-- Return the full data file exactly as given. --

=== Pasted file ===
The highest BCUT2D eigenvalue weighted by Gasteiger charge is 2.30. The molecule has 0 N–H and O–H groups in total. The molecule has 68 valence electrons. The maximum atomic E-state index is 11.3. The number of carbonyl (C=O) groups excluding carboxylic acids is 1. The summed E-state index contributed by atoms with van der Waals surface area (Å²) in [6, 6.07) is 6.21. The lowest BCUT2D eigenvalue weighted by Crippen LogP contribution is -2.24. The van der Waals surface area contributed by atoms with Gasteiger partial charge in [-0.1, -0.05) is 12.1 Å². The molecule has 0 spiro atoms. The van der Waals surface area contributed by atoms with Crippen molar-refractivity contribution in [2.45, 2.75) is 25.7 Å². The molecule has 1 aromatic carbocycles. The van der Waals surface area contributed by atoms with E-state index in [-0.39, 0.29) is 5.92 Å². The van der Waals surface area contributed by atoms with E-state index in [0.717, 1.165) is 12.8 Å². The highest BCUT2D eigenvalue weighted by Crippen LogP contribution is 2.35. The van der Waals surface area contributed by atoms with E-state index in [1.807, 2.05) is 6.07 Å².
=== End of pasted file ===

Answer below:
The highest BCUT2D eigenvalue weighted by Gasteiger charge is 2.30. The molecule has 0 N–H and O–H groups in total. The molecule has 68 valence electrons. The maximum atomic E-state index is 11.3. The number of carbonyl (C=O) groups excluding carboxylic acids is 1. The summed E-state index contributed by atoms with van der Waals surface area (Å²) in [6, 6.07) is 6.21. The lowest BCUT2D eigenvalue weighted by Crippen LogP contribution is -2.24. The van der Waals surface area contributed by atoms with Gasteiger partial charge in [-0.1, -0.05) is 12.1 Å². The molecule has 0 spiro atoms. The van der Waals surface area contributed by atoms with Crippen molar-refractivity contribution in [2.45, 2.75) is 25.7 Å². The molecule has 1 aromatic carbocycles. The van der Waals surface area contributed by atoms with E-state index in [-0.39, 0.29) is 5.92 Å². The van der Waals surface area contributed by atoms with E-state index in [0.717, 1.165) is 12.8 Å². The highest BCUT2D eigenvalue weighted by Crippen LogP contribution is 2.35. The van der Waals surface area contributed by atoms with E-state index in [1.807, 2.05) is 6.07 Å².